Last week, you may have found the Fall 2018 Ward 4 Progress Report in your mailbox. Also available on my website, the report details the considerable progress that we have made together in Ward 4 and outlines our vision and shared goals to keep our community moving forward. As your Councilmember, I place a priority on being communicative and providing regular updates to residents, and I am delighted to share this report with neighbors.
With updates regarding this year’s budget, parks and recreation, education, housing, economic development, seniors, transportation, infrastructure, public safety, Walter Reed redevelopment, and legislative initiatives, the report offers a comprehensive overview of all that has been accomplished in Ward 4 in just the past 6 months. Ward 4 has been very busy!
I am extremely proud of the work that has been done to make Ward 4 a safer, more prosperous, and better place to live for our 84,000 residents. I hope that you will take the time to read the report and catch up on the new developments and forward movement throughout Ward 4’s 20 neighborhoods. As always, if you have questions about particular items or would like to advocate for addressing specific concerns, please do not hesitate to contact my office.
Brandon T. Todd
Councilmember, Ward 4
Legislative Meeting: On Tuesday, October 2nd, the Council met in room 500 of the John A. Wilson Building for their monthly Legislative Meeting and additional Committee of the Whole. Councilmember Todd’s “Office of and Commission on Nightlife and Culture Establishment Act of 2018” passed its final vote at the Legislative Meeting. Councilmember Todd introduced the“Sense of the Council Supporting Reauthorization of the Violence Against Women Act Resolution of 2018” to declare the sense of the Council that the United States Congress reauthorize the Violence Against Women Act (VAWA), which helps prevent and respond to domestic violence, sexual assault, dating violence and stalking. VAWA was passed in 1994 and reauthorized in 2000, 2005 and 2014 to provide grants to victim services. Councilmember Todd also presented a Ceremonial Resolution honoring Andrea Roane, Ward 4 resident, thank her for 37 years of service to journalism at WUSA and congratulating her on retirement.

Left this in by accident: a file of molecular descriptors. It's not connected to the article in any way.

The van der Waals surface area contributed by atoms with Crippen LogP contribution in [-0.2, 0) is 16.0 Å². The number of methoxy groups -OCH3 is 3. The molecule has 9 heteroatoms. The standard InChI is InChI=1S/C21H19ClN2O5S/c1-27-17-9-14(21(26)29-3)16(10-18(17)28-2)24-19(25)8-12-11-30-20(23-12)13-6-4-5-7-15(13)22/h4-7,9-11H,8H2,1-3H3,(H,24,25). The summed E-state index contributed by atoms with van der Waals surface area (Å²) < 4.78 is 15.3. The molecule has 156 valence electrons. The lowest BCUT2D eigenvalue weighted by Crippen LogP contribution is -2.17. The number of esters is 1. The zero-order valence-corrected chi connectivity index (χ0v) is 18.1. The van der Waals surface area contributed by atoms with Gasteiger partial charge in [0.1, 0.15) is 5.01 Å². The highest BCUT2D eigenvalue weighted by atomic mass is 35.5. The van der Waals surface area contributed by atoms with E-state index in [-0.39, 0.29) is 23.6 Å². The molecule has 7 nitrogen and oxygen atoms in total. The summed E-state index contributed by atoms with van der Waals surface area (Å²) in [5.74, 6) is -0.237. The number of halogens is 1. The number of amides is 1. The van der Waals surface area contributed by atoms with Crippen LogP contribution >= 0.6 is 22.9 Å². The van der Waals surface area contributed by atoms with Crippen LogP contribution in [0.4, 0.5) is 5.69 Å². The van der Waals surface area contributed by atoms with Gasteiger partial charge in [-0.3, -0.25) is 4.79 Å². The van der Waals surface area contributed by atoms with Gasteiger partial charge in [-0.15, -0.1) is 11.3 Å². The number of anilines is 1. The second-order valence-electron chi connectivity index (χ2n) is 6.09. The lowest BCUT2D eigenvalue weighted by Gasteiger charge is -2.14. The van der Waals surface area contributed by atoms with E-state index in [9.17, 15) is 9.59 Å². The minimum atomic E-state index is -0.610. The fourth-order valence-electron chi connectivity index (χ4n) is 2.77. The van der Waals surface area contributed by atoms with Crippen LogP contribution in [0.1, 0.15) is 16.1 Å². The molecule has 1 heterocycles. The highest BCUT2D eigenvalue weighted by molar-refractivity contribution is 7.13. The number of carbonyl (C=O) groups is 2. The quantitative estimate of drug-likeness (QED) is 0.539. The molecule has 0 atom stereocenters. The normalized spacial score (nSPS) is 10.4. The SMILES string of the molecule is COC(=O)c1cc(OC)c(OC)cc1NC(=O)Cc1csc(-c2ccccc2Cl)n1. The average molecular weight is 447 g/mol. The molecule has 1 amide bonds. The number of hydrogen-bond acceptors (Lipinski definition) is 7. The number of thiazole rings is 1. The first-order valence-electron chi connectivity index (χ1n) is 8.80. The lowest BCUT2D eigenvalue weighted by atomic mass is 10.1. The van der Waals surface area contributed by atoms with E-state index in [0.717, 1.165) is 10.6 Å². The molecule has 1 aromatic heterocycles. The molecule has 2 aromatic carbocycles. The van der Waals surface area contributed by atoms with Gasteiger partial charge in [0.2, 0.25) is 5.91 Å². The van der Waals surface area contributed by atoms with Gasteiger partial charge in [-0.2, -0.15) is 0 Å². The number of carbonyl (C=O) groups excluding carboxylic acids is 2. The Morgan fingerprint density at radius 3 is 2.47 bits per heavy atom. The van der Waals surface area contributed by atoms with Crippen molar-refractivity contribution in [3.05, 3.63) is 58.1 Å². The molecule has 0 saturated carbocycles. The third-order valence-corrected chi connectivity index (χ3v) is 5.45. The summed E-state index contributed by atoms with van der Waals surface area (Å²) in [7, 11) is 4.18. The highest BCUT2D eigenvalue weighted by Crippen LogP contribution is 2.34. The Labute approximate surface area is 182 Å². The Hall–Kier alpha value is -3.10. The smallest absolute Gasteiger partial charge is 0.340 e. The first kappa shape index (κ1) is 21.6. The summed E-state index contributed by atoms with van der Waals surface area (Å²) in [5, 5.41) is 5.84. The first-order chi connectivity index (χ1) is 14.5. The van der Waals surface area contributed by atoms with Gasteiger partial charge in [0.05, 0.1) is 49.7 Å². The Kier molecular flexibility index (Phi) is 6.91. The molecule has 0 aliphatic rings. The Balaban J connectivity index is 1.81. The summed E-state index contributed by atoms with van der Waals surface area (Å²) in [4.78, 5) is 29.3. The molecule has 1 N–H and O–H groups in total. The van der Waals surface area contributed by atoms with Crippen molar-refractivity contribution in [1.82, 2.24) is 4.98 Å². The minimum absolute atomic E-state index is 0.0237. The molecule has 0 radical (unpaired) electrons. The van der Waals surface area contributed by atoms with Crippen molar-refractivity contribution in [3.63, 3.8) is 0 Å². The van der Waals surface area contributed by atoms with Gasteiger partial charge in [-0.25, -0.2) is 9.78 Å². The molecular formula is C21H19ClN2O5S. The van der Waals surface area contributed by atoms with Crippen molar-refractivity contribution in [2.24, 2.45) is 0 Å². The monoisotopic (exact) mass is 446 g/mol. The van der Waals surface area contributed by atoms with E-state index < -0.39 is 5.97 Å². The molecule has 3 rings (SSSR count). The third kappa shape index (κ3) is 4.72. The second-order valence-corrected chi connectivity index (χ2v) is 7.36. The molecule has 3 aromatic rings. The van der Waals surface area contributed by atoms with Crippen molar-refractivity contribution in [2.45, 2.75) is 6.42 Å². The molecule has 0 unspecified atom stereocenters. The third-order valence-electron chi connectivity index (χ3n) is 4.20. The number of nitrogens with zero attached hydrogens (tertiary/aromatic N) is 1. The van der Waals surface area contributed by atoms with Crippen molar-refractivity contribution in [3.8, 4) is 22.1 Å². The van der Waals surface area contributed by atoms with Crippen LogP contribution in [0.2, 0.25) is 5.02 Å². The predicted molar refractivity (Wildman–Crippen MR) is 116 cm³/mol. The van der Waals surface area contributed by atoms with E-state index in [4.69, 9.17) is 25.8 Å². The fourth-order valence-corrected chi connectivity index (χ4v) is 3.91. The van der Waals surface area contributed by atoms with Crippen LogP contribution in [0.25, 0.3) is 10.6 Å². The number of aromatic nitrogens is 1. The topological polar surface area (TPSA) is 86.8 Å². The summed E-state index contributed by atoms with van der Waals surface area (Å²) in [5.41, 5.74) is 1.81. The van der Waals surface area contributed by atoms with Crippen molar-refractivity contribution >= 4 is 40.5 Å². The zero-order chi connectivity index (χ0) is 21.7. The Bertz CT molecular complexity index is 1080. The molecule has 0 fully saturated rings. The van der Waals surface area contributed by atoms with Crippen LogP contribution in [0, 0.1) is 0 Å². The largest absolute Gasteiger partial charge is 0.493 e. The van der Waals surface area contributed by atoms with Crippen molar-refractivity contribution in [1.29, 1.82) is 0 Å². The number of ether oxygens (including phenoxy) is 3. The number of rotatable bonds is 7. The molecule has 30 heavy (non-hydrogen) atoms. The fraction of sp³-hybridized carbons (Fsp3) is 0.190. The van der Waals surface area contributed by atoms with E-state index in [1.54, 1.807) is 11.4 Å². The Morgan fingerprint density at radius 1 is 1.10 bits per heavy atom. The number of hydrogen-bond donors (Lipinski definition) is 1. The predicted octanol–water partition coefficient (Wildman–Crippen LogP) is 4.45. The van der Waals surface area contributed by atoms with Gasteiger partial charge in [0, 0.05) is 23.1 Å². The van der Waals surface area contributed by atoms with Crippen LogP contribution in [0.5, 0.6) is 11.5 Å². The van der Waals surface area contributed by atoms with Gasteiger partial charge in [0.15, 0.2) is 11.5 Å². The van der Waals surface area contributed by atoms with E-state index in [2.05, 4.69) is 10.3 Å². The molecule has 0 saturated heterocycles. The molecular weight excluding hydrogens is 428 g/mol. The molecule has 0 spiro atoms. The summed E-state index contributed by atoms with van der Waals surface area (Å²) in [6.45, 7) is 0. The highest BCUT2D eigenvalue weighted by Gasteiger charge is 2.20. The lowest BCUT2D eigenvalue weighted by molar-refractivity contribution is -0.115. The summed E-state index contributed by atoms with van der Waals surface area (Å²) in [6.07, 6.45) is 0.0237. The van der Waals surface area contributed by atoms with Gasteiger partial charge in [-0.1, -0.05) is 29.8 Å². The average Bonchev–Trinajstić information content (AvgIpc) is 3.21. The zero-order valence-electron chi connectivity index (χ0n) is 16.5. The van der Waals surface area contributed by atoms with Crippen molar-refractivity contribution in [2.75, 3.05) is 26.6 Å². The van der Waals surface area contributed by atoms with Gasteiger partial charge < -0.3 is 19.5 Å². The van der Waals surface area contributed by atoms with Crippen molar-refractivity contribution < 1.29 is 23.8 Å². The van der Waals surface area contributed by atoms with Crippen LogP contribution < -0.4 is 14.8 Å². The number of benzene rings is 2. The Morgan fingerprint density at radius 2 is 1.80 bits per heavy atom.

Councilmember Todd presents Andrea Roane a Ceremonial Resolution
Short-Term Rental Regulation
Council unanimously passed the first reading of the Short Term Rental Regulation and Affordable Housing Protection Act of 2017. While Councilmember Todd supports the broad regulatory framework in the bill, he has serious apprehensions with the limitations on home owners. Specifically, he believes that the 90-day limit on one’s primary residence and the ban on secondary homes is too restrictive and represents an unreasonable imposition by the Government on private property owners. Over the coming weeks, Councilmember Todd looks forward to working with his colleagues to address these concerns. He hopes that by the time Council reaches a final reading on the bill in November, we will have crafted legislation that strikes the right balance and keeps the District well-positioned to sustainably take advantage of all the sharing economy has to offer. Read his full statement HERE.